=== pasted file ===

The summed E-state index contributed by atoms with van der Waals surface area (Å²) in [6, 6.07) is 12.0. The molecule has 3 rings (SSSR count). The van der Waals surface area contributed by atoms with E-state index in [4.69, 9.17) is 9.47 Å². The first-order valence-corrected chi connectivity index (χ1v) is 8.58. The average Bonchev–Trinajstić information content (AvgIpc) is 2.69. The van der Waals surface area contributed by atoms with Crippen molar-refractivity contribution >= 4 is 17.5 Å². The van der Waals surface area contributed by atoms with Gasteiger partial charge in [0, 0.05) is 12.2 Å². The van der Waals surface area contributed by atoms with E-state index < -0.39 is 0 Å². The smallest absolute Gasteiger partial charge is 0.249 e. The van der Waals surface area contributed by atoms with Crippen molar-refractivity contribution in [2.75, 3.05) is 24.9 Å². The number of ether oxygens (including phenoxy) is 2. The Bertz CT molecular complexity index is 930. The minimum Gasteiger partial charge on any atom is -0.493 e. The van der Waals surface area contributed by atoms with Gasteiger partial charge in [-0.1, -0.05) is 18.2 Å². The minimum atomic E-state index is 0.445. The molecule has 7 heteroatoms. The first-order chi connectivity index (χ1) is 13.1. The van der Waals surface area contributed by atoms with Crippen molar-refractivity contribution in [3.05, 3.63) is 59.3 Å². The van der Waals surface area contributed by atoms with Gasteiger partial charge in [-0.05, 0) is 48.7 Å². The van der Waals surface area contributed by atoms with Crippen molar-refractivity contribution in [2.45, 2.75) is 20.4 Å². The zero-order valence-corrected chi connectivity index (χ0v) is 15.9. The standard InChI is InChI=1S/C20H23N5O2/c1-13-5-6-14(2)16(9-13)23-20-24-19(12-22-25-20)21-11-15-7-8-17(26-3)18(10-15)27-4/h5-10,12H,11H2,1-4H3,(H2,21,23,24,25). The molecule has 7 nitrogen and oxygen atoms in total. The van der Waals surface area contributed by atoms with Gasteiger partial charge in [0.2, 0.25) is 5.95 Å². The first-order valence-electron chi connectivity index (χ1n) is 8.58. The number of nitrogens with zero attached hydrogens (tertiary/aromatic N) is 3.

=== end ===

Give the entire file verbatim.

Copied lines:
The summed E-state index contributed by atoms with van der Waals surface area (Å²) in [6, 6.07) is 12.0. The molecule has 3 rings (SSSR count). The van der Waals surface area contributed by atoms with E-state index in [4.69, 9.17) is 9.47 Å². The first-order valence-corrected chi connectivity index (χ1v) is 8.58. The average Bonchev–Trinajstić information content (AvgIpc) is 2.69. The van der Waals surface area contributed by atoms with Crippen molar-refractivity contribution >= 4 is 17.5 Å². The van der Waals surface area contributed by atoms with Gasteiger partial charge in [0, 0.05) is 12.2 Å². The van der Waals surface area contributed by atoms with E-state index < -0.39 is 0 Å². The smallest absolute Gasteiger partial charge is 0.249 e. The van der Waals surface area contributed by atoms with Crippen molar-refractivity contribution in [2.75, 3.05) is 24.9 Å². The number of ether oxygens (including phenoxy) is 2. The Bertz CT molecular complexity index is 930. The minimum Gasteiger partial charge on any atom is -0.493 e. The van der Waals surface area contributed by atoms with Gasteiger partial charge in [-0.1, -0.05) is 18.2 Å². The minimum atomic E-state index is 0.445. The molecule has 7 heteroatoms. The first-order chi connectivity index (χ1) is 13.1. The van der Waals surface area contributed by atoms with Crippen molar-refractivity contribution in [3.05, 3.63) is 59.3 Å². The van der Waals surface area contributed by atoms with Gasteiger partial charge in [-0.05, 0) is 48.7 Å². The van der Waals surface area contributed by atoms with Crippen molar-refractivity contribution in [2.45, 2.75) is 20.4 Å². The zero-order valence-corrected chi connectivity index (χ0v) is 15.9. The standard InChI is InChI=1S/C20H23N5O2/c1-13-5-6-14(2)16(9-13)23-20-24-19(12-22-25-20)21-11-15-7-8-17(26-3)18(10-15)27-4/h5-10,12H,11H2,1-4H3,(H2,21,23,24,25). The molecule has 7 nitrogen and oxygen atoms in total. The van der Waals surface area contributed by atoms with Gasteiger partial charge in [0.2, 0.25) is 5.95 Å². The first-order valence-electron chi connectivity index (χ1n) is 8.58. The number of nitrogens with zero attached hydrogens (tertiary/aromatic N) is 3.